On August 9th, the children’s room of the Windham Public Library welcomed therapy dog, Maggie, an eight-year-old Shetland Sheepdog, and her two Havanese friends, Rosie and Izzy. This was their third visit to the library this summer.
Owners David and Liset Higgs of Raymond, and Maggie have been volunteering their time for the last seven years, providing therapy at local libraries, nursing homes and hospice centers. Izzy and Rosie recently joined to make three. The group provides therapy in Maine from June through September and in Florida during the winter months.
The dogs are registered through the Alliance of Therapy Dogs (formerly Therapy Dog, Inc.), a national therapy dog registry of over 14,000 members, established in 1990. According to their website, it is the goal of the Alliance of Therapy Dogs to “form a network of caring individuals who are willing to share their special animals in order to bring happiness and cheer to people, young and old alike.” These dogs are trained to provide kids and adults, of all ages, unconditional affection and comfort during difficult emotional and physical periods, or at the end of life. Registered therapy dogs can be found in hospitals, special needs centers, schools, hospice houses and nursing homes.
To become a registered therapy dog with the Alliance of Therapy Dogs, a dog must take a Good Citizenship class and pass certain tests designed to measure their manners and temperament. Such tests include, but are not limited to, the dog’s acceptance of a stranger’s touch, the ability to sit politely for petting, and the capacity to walk calmly in a crowd. The physical and emotional benefits that a therapy dog can provide are many and wide ranging.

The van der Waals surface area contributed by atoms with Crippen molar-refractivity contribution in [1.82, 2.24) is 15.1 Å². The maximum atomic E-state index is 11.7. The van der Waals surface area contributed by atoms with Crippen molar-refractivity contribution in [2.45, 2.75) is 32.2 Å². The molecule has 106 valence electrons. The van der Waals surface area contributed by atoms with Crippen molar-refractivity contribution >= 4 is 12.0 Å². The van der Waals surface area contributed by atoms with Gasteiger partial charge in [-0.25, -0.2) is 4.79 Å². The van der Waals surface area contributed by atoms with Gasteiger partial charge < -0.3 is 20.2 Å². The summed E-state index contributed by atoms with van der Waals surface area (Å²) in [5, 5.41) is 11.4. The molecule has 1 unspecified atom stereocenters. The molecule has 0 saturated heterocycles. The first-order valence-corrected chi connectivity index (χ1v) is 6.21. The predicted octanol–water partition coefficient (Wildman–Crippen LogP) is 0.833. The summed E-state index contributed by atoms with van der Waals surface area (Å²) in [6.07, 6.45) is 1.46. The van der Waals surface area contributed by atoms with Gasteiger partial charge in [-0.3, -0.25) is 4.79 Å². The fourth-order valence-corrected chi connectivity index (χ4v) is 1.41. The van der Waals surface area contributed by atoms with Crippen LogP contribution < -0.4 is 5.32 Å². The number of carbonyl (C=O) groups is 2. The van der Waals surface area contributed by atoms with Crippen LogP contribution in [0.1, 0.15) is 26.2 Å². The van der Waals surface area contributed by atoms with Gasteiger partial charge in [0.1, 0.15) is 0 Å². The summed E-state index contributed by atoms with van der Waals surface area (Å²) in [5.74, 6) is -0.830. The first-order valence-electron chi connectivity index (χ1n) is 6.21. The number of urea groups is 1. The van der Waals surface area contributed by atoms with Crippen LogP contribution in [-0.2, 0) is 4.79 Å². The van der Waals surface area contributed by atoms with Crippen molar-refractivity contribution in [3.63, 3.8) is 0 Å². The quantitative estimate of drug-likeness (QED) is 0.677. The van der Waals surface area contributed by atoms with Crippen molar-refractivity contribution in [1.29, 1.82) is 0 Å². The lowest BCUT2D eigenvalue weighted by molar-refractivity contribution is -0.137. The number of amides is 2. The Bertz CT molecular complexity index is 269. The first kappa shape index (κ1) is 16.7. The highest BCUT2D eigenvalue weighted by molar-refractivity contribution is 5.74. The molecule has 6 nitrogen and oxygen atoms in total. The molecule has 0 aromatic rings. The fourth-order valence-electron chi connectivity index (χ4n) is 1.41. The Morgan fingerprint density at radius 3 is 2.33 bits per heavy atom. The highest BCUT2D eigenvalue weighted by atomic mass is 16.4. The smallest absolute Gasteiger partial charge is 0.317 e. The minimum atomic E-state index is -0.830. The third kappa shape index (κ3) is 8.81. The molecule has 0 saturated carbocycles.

According to the American Kennel Club, “Science has shown us how beneficial therapy dogs can be. Visits from a therapy dog can lower blood pressure and heart rate, reduce patient anxiety, and increase levels of endorphins and oxytocin.”
During this visit to the Windham Public Library two things were very clear. First, it was obvious that Maggie was very familiar with her role, and was more than ready to get down to business. As soon as David placed her blanket down on the library floor, she quietly and calmly laid down and awaited her first reader. At first, only a couple of children were at the library, but it quickly filled up.
Soon the room became alive with energy and excitement and, as the commotion grew, Maggie’s demeanor did not change. More and more, children and parents approached the dogs, and, although Rosie and Izzy got a bit more excited by the attention, Maggie stayed the course. Steady and composed, and ever the professional, she attentively listened to her first reader, and happily accepted petting and hugging from the rambunctious toddlers and preschoolers. And never once left her post: The yellow and white blanket.
Secondly, it was immediately evident that the presence of this trio provided a positive and uplifting reaction to each and every child (and adult) who entered the children’s room. Some of the children rushed right up to the dogs, while others stayed back waiting for the courage to approach. Yet, by the end of the half hour, most, if not all, interacted, in one way or another, with at least one of the three furry friends, and walked (or toddled) away with bright and cheerful smiles.
“They bring a smile to your face. No matter how their day is going, they bring a smile” said Liset Higgs.
Maggie and her friends will be returning to the library in September. Contact the library for details on this event and the many others offered by the Windham Public Library.
Pictures: Landon & Calleigh Laszczak age 5
Aubrey Grindel age 3
Samantha Hutchinson age 10